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65 MARCH 2014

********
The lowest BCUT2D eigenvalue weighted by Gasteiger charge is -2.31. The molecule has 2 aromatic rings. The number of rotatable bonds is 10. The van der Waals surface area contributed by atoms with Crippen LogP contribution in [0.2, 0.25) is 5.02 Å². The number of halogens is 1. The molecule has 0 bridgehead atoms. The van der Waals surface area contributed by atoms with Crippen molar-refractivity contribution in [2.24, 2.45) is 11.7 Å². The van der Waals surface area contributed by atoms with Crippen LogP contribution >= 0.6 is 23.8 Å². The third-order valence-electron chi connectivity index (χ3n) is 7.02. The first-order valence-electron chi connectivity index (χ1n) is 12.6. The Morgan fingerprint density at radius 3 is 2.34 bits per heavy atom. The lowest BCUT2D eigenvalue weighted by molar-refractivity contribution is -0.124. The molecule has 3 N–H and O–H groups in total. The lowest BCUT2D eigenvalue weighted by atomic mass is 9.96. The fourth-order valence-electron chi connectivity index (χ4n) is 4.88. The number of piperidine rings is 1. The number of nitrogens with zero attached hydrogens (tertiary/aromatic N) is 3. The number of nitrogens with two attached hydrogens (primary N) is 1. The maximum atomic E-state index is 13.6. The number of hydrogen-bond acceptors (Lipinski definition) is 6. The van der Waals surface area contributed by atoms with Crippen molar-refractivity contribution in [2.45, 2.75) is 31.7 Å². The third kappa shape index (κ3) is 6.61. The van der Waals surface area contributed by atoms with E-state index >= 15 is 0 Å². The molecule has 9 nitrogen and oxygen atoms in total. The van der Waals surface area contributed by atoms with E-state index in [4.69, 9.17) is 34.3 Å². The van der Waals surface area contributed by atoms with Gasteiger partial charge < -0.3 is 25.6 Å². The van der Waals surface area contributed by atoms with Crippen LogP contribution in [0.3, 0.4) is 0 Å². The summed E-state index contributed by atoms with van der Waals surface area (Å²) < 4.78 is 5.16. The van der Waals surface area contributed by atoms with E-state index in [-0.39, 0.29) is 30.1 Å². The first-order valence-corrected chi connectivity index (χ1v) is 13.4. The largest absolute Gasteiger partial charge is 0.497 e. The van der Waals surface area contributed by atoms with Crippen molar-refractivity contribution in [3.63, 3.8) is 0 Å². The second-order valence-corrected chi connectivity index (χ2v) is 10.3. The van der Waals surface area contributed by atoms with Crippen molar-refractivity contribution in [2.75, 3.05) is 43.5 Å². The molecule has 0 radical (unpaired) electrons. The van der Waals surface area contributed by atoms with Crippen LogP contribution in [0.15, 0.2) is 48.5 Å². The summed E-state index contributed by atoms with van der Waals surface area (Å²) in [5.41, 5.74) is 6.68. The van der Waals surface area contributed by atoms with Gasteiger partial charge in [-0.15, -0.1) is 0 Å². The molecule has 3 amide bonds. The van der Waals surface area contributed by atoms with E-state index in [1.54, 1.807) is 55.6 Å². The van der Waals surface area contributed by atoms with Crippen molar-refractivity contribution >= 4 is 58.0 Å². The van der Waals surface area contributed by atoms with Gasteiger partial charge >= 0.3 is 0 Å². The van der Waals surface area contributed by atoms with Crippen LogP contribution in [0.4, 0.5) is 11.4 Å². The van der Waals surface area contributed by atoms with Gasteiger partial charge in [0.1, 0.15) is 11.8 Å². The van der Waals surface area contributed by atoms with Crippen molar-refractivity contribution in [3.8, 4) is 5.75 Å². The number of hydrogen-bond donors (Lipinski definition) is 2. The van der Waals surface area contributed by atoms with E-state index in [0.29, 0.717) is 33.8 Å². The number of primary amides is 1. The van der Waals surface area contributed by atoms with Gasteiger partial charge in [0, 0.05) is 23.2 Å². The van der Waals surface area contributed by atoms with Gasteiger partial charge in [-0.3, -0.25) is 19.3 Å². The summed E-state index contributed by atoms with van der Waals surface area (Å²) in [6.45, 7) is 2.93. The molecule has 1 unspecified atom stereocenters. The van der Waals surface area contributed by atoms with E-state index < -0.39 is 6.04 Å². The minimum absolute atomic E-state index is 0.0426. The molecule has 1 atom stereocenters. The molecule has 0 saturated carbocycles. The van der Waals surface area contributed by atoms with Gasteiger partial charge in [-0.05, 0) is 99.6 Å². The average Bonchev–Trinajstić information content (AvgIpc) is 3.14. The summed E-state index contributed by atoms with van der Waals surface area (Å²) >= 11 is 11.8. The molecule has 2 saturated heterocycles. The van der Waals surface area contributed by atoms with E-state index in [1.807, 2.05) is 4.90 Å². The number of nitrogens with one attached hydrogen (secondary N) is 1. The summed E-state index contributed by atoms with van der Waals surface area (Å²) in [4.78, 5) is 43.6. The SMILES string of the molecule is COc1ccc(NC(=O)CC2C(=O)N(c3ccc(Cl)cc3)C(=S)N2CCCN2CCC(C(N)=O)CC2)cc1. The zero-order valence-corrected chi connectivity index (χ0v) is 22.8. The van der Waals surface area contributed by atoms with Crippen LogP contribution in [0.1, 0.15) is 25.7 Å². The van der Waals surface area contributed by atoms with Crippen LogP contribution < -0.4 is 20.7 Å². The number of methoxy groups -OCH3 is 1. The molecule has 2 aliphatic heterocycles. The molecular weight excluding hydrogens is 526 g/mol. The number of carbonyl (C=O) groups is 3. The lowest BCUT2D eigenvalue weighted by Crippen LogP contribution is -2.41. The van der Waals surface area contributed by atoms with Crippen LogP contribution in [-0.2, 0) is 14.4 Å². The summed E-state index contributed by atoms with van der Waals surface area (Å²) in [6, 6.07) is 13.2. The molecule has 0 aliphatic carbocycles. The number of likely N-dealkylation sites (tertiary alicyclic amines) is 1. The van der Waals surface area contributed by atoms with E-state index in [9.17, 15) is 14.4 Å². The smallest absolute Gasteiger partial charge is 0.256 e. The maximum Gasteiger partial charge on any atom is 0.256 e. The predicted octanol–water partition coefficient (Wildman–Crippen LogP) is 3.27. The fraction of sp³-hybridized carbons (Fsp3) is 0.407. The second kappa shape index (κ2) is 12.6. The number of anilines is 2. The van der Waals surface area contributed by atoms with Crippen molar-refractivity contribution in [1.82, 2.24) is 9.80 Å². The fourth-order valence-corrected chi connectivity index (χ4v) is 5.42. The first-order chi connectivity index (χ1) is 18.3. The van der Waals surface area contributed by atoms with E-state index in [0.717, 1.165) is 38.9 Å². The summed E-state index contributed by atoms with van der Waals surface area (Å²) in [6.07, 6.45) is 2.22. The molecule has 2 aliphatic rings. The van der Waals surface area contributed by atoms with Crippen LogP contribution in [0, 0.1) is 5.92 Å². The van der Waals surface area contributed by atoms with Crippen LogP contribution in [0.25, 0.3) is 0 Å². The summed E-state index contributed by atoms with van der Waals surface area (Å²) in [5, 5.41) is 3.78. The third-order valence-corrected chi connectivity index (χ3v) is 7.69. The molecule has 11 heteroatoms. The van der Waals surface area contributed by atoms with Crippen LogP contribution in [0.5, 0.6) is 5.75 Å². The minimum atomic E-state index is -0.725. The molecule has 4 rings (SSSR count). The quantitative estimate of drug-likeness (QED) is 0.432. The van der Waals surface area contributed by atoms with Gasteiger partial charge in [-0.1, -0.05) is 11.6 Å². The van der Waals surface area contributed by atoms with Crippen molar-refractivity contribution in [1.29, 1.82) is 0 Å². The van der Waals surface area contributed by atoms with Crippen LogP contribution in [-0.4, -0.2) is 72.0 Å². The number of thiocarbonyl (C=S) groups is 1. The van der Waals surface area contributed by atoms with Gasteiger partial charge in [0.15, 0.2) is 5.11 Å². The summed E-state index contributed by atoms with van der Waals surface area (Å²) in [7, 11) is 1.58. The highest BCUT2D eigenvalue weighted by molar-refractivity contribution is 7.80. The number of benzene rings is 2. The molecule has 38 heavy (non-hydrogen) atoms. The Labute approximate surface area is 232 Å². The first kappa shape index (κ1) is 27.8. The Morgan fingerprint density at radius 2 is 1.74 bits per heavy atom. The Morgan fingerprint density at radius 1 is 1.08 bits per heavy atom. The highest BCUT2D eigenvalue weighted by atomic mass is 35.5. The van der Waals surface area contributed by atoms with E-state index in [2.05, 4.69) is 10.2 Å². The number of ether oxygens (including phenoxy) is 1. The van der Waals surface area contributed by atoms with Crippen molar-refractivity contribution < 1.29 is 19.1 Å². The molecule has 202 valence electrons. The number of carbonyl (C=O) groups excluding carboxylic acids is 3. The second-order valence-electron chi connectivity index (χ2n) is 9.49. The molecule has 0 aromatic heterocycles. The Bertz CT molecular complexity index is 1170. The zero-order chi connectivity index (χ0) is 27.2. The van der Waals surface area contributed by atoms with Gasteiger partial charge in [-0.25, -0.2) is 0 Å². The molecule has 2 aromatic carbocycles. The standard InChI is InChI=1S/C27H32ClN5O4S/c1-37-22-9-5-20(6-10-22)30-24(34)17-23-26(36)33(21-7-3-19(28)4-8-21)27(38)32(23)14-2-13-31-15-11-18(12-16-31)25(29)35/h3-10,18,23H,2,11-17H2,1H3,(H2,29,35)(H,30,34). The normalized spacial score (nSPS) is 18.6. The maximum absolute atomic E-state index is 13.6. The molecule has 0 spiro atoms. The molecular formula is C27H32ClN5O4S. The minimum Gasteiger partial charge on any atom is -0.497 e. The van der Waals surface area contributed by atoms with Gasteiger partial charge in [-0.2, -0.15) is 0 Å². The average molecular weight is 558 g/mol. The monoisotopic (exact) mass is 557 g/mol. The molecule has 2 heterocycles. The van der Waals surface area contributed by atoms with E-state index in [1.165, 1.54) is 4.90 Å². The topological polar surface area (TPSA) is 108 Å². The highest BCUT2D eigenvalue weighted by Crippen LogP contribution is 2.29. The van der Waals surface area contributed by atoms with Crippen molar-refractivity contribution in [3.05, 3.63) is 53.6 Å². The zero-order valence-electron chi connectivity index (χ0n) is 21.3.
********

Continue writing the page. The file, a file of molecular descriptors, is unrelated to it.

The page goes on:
John Kerry Gets Pressed To Grant Asylum To Former Terrorist Group MEK, March 13, 2014 By Christina Wilkie WASHINGTON -- In what has become an all-too-familiar sight on Capitol Hill, at least a half-dozen members of the exiled Iranian group Mujahedin-e Khalq, or MEK, arrived at Thursday's hearing of the House Foreign Affairs Committee, all dressed in their trademark yellow shirts. For most of the past 15 years, the group had been designated as a terrorist organization by the U.S. government. But in September 2012, as the U.S. prepared to pull troops out of Iraq, then-Secretary of State Hillary Clinton revoked the terrorist designation, 1 part of a diplomatic effort to persuade MEK leadership to begin moving their 3,000-plus members out of Iraq. Ever since the American pullout, the MEK has found itself under threat from Iraqis who vividly recall its decade-long alliance with Saddam Hussein. MEK members attended Thursday's hearing to advance a bold proposition: that the thousands of their adherents still living in Iraq should be granted asylum and moved to the United States. Rep. Dana Rohrabacher (R-Calif.) emerged Thursday as the most vocal proponent of this plan, which was also championed at the hearing by Reps. Ted Poe (R-Texas) and Ileana Ros-Lehtinen (R-Fla.). Rohrabacher aimed his questions at the only witness testifying that day, Secretary of State John Kerry. "I've introduced legislation, H.R. 3707, which would grant asylum to these people in Camp Ashraf, who are obviously in danger," Rohrabacher said. "Is the administration supporting this concept?" Kerry sidestepped the question in his typically diplomatic way. "There's one solution to the problem [of the MEK], and that is that we need to relocate those folks," he said.